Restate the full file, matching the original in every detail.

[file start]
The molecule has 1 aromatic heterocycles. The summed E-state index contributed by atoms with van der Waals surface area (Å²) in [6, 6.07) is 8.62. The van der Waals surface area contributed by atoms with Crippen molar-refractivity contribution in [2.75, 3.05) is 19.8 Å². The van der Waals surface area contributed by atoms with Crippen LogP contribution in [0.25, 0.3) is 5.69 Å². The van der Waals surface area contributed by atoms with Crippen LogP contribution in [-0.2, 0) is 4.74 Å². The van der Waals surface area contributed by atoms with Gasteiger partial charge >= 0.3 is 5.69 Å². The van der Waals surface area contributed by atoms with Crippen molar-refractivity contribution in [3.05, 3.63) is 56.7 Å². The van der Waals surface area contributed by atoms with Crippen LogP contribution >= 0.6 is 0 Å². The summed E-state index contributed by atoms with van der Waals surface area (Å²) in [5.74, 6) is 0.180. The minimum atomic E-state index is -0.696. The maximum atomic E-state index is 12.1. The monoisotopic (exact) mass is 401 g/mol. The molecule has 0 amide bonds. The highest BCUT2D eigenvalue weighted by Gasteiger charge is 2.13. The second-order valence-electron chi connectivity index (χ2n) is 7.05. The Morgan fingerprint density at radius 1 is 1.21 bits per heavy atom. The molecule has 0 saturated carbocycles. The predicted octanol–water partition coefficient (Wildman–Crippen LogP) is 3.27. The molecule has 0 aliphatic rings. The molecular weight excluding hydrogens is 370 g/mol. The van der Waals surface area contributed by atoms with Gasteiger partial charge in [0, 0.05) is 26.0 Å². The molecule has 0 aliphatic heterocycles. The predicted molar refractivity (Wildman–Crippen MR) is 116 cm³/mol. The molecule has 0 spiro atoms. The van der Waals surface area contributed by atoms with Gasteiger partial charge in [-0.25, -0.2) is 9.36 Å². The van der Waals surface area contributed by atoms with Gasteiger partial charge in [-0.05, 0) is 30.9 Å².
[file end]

The molecule has 1 aromatic heterocycles. The summed E-state index contributed by atoms with van der Waals surface area (Å²) in [6, 6.07) is 8.62. The van der Waals surface area contributed by atoms with Crippen molar-refractivity contribution in [2.75, 3.05) is 19.8 Å². The van der Waals surface area contributed by atoms with Crippen LogP contribution in [0.25, 0.3) is 5.69 Å². The van der Waals surface area contributed by atoms with Crippen LogP contribution in [-0.2, 0) is 4.74 Å². The van der Waals surface area contributed by atoms with Gasteiger partial charge >= 0.3 is 5.69 Å². The van der Waals surface area contributed by atoms with Crippen molar-refractivity contribution in [3.05, 3.63) is 56.7 Å². The van der Waals surface area contributed by atoms with Crippen LogP contribution >= 0.6 is 0 Å². The summed E-state index contributed by atoms with van der Waals surface area (Å²) in [5.74, 6) is 0.180. The minimum atomic E-state index is -0.696. The maximum atomic E-state index is 12.1. The monoisotopic (exact) mass is 401 g/mol. The molecule has 0 amide bonds. The highest BCUT2D eigenvalue weighted by Gasteiger charge is 2.13. The second-order valence-electron chi connectivity index (χ2n) is 7.05. The Morgan fingerprint density at radius 1 is 1.21 bits per heavy atom. The molecule has 0 saturated carbocycles. The predicted octanol–water partition coefficient (Wildman–Crippen LogP) is 3.27. The molecule has 0 aliphatic rings. The molecular weight excluding hydrogens is 370 g/mol. The van der Waals surface area contributed by atoms with Gasteiger partial charge in [0, 0.05) is 26.0 Å². The molecule has 0 aliphatic heterocycles. The predicted molar refractivity (Wildman–Crippen MR) is 116 cm³/mol. The molecule has 0 spiro atoms. The van der Waals surface area contributed by atoms with Gasteiger partial charge in [-0.25, -0.2) is 9.36 Å². The van der Waals surface area contributed by atoms with Gasteiger partial charge in [-0.05, 0) is 30.9 Å².